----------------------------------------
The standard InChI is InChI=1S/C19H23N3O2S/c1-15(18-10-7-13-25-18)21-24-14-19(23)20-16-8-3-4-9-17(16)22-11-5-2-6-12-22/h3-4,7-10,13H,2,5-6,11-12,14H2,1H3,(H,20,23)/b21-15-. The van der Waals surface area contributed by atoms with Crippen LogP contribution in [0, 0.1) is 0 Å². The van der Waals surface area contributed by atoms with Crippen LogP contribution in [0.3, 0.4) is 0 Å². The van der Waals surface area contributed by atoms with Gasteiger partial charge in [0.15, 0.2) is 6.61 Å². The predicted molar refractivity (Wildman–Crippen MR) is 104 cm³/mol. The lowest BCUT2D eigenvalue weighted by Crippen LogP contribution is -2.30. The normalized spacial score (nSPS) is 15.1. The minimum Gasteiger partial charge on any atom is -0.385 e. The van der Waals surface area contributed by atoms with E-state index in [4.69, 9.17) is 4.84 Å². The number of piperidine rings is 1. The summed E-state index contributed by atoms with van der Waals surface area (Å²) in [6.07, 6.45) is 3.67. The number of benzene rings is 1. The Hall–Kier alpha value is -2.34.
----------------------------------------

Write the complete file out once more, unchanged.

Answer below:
The standard InChI is InChI=1S/C19H23N3O2S/c1-15(18-10-7-13-25-18)21-24-14-19(23)20-16-8-3-4-9-17(16)22-11-5-2-6-12-22/h3-4,7-10,13H,2,5-6,11-12,14H2,1H3,(H,20,23)/b21-15-. The van der Waals surface area contributed by atoms with Crippen LogP contribution in [0, 0.1) is 0 Å². The van der Waals surface area contributed by atoms with Crippen LogP contribution in [0.3, 0.4) is 0 Å². The van der Waals surface area contributed by atoms with Gasteiger partial charge in [0.15, 0.2) is 6.61 Å². The predicted molar refractivity (Wildman–Crippen MR) is 104 cm³/mol. The lowest BCUT2D eigenvalue weighted by Crippen LogP contribution is -2.30. The normalized spacial score (nSPS) is 15.1. The minimum Gasteiger partial charge on any atom is -0.385 e. The van der Waals surface area contributed by atoms with E-state index in [4.69, 9.17) is 4.84 Å². The number of piperidine rings is 1. The summed E-state index contributed by atoms with van der Waals surface area (Å²) in [6.07, 6.45) is 3.67. The number of benzene rings is 1. The Hall–Kier alpha value is -2.34.